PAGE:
I found myself relating it to the situation of the “indie” author.  Our society does not yet fully honour the idea that it is good to invest in small indie writers and help them in their businesses (comparable to “cottage industries”) and to develop within the ethos of their own culture. Instead “indie” writers are often made to feel that the only way they can ever progress in a meaningful way in their literary careers and move forward and make a breakthrough is by gaining the support of someone big, i.e. to link up with and/or become subsumed by one of the “Big Five” publishing houses. It’s all about empowerment.

I’d love to know your views on this. If you run a small business or if you are self-employed, either as an author or otherwise, how do you feel?  what is your experience of ‘small is  beautiful’?

My New Book ‘Perilous Path: A Writer’s Journey’ Out Now

I’m delighted to announced that my new book is out now and available to buy on Amazon, both as a paperback and as an ebook.front-cover-only

Perilous Path: A Writer’s Journey is a short informative and encouraging book of 126 pages, giving an insight into the writer’s life. It will appeal to aspiring writers, keen readers fascinated by the subject of literary inspiration and creativity, and anyone interested in how fiction writers get their ideas and go about creating full-length novels.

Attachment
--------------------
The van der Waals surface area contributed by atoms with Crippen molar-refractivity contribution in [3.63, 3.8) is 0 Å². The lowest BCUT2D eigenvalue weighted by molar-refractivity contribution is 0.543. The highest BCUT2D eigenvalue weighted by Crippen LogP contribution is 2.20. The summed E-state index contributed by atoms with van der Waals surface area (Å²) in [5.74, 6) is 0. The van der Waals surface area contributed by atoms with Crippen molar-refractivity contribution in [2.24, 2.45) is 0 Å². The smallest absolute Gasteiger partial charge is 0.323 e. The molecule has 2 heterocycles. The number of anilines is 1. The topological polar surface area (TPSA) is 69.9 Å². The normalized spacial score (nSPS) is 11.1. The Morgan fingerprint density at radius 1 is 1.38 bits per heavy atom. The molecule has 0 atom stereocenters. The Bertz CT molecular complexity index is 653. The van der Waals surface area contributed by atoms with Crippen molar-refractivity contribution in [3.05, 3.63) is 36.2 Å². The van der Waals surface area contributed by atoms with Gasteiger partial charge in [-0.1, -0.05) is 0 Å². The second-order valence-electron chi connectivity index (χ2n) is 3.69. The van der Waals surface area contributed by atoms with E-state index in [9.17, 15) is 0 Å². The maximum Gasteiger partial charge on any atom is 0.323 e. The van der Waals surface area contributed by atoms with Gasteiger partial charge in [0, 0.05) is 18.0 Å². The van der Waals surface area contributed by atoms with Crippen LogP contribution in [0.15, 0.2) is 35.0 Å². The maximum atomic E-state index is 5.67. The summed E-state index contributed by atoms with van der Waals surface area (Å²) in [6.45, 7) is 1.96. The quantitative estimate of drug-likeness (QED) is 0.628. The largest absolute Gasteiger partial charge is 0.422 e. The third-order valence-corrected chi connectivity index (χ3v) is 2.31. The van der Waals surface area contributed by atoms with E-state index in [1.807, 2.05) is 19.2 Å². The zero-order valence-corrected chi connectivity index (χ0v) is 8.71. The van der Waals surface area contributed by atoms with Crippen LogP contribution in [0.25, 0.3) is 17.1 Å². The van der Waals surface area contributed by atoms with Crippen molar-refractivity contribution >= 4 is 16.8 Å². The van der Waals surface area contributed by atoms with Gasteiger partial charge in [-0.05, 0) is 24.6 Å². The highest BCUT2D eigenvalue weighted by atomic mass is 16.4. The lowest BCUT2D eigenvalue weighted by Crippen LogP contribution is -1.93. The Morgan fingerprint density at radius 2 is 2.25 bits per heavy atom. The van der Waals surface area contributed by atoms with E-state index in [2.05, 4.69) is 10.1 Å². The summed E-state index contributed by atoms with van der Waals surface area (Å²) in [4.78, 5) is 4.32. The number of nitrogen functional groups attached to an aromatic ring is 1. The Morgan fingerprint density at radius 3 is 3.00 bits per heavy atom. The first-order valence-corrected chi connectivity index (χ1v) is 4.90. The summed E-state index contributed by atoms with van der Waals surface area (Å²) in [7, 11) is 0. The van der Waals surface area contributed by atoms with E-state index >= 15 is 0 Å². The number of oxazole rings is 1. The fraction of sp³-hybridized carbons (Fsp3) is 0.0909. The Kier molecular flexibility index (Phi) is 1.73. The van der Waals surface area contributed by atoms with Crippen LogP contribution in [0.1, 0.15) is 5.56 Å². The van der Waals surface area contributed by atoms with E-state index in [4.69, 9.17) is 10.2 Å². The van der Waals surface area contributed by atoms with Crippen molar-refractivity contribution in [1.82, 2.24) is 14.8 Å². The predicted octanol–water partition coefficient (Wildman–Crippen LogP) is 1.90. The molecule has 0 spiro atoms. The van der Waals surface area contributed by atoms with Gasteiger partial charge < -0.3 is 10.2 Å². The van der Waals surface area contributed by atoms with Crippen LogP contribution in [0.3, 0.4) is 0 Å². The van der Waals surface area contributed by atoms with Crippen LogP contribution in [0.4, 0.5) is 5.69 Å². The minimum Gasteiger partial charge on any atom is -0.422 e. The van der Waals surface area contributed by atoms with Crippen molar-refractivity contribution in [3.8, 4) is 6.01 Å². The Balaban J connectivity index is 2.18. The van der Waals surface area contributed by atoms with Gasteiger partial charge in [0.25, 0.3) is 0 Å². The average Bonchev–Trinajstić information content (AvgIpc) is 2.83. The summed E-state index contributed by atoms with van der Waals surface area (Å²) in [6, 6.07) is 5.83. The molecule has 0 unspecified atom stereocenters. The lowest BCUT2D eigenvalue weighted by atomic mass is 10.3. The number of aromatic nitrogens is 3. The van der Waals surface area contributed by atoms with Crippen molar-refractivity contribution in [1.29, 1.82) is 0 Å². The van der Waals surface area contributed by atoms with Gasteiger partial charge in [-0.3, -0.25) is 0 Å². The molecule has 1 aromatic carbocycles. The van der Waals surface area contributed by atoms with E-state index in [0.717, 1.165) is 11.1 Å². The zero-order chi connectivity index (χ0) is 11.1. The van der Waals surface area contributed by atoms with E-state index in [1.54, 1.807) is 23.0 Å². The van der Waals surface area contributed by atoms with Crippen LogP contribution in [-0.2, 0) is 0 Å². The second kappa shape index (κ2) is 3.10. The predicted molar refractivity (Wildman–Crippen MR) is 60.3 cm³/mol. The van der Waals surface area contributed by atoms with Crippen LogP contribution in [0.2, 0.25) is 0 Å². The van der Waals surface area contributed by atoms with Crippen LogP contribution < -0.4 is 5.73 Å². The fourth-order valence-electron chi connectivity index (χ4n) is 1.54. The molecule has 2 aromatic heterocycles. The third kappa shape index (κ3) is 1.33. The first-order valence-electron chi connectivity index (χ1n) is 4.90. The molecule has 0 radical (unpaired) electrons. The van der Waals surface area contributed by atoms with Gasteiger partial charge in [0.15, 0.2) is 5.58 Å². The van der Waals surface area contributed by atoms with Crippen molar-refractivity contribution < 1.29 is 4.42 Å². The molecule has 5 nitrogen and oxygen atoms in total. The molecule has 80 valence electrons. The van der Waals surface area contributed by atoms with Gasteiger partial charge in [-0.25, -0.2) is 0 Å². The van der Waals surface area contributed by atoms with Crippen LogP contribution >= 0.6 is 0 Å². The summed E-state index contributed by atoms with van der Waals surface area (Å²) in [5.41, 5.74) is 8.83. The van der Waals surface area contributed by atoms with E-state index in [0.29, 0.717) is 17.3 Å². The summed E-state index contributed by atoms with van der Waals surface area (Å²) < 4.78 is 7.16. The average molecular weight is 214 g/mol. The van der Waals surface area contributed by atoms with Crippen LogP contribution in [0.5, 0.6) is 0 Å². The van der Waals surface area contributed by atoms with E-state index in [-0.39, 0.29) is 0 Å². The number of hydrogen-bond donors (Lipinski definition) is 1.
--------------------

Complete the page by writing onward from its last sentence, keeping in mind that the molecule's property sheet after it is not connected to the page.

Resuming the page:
How do you find courage and motivation when your novel sinks in the middle?

How do you stay focused as a writer through success and disappointment?

How can great artists, musicians and psychologists give you inspiration?

You’ll find the answers to these questions and many others in this book.

Each chapter is a short article based on original material I’ve previously published online in answer to FAQs aspiring writers type into search engines.

And I can certainly say that before I get back to completing my new novel ‘Director’s Cut’, I’ll read through ‘Perilous Path’ myself paying close attention, because I need to take my own advice!